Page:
Nintendo Quest is a Kickstarter-funded documentary based on a simple premise; a young man, Jay, has to find all 678 original NES video games which were released in North America within 30 days. This sounds like a simple enough task right? In this day and age of the internet auction sites and online shopping it's a no-brainer, but to make it more challenging no internet or auction sites can be used and his current collection cannot be included.
This is a promising set-up, full of potential for insights into Nintendo history, a deep look at gaming and collectors and a look behind the recent surge in interest in retro gaming collection.
The documentary starts by talking heads saying things like, "It'll be a transformative experience", "He's going to go on a journey and find a lot out about himself" and so on, all set to background fast paced rock music! He's not after the holy grail, it's NES carts!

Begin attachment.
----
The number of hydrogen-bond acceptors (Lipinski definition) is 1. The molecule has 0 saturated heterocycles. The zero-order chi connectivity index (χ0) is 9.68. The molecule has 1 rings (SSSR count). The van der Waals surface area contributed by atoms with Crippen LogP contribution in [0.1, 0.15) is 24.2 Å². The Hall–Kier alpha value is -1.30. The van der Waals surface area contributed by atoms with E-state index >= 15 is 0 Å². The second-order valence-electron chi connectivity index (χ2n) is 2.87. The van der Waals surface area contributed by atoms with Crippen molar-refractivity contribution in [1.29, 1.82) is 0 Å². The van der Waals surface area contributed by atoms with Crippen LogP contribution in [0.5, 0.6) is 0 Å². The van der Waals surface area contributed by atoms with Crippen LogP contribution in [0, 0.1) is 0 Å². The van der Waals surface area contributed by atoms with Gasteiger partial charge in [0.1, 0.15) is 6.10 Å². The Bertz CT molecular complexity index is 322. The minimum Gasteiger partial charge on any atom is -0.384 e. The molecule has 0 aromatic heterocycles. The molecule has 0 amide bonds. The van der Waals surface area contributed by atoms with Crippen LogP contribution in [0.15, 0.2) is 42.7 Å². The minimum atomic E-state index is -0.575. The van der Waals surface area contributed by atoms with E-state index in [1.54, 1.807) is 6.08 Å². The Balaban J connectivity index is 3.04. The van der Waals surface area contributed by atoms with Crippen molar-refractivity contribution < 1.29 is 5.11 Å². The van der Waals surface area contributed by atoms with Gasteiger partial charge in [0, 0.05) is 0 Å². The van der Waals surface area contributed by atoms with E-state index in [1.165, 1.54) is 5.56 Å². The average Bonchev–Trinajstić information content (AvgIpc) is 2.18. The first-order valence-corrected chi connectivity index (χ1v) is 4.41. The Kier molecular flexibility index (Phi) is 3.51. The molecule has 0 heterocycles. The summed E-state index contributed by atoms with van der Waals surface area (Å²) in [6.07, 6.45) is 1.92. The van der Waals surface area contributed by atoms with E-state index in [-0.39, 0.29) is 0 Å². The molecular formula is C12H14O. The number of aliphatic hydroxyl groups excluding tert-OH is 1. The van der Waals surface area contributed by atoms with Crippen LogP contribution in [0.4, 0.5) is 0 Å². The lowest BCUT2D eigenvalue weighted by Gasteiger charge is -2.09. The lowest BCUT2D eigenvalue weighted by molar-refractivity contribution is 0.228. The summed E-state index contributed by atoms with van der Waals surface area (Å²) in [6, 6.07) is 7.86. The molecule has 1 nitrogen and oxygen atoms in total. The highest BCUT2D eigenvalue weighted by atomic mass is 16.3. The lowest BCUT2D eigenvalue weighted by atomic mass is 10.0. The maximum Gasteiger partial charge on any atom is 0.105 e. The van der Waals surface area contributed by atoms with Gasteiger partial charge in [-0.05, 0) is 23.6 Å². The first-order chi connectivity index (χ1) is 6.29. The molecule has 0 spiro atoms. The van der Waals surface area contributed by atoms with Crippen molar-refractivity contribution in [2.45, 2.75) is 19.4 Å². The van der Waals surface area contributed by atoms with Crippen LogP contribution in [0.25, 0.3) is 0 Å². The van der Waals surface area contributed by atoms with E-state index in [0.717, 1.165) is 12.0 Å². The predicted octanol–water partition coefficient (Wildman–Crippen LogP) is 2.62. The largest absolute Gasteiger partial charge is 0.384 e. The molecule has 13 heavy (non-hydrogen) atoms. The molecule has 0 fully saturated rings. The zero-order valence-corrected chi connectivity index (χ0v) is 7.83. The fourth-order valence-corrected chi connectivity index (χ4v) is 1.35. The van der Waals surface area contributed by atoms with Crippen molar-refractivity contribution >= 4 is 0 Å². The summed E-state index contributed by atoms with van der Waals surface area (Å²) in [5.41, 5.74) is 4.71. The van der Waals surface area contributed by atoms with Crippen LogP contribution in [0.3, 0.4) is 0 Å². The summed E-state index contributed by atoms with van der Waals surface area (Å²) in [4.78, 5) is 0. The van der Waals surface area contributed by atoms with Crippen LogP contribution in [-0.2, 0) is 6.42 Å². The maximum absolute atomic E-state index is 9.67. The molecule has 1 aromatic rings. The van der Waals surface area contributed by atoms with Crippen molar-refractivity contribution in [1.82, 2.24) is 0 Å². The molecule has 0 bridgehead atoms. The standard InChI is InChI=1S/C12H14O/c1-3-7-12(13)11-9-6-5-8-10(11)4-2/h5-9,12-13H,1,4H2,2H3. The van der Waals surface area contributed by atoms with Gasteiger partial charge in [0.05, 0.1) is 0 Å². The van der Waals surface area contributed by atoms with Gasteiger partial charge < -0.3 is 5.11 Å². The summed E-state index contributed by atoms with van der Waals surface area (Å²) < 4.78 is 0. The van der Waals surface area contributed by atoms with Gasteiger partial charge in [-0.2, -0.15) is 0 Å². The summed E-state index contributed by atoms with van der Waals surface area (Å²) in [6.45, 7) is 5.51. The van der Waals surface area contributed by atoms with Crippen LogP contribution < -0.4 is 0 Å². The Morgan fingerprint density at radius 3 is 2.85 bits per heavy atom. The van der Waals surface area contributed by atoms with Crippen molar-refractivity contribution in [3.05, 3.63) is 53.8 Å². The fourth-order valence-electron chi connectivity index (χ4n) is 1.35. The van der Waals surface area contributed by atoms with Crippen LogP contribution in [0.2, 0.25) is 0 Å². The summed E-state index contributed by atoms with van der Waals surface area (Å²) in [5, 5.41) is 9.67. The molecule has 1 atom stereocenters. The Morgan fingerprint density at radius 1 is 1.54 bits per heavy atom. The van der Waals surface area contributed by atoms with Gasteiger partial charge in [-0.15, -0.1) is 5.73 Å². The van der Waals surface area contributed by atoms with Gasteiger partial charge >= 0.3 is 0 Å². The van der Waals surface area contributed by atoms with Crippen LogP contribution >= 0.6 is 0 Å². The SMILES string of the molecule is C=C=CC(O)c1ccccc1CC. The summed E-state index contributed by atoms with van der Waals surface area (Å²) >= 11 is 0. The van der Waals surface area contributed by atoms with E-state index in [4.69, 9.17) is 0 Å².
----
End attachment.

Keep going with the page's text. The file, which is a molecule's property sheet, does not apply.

As an avid collector I love the thrill of finding carts in the wild but I would never be as hyperbolic as this documentary is. When Jay is finding the carts there is a UI (User Interface) that shows his money level and his NES cartridge count but there isn't a monetary value represented and the cost of the games isn't shared either. In some scenes I expected Westlife's 'Flying Without Wings' to be playing in the playground, all set to slomo images of the protagonist, Jay, digging through the carts.
When compared to something like 'From Bedrooms to Billions', again a documentary about gaming but this time about people making games in the 70's/ 80's, the information was interesting but well paced and not so hyperbolic, it made it a much easier viewing experience.
Nintendo Quest fails to be insightful on what is a fascinating topic. For a documentary all about the vintage gaming scene it is fails to look at the reasons behind the scene, the cost of the hobby and even why there is a resurgence in old skool gaming. The documentary has a lot of potential but ultimately fails to deliver, being quite meandering and unfocussed.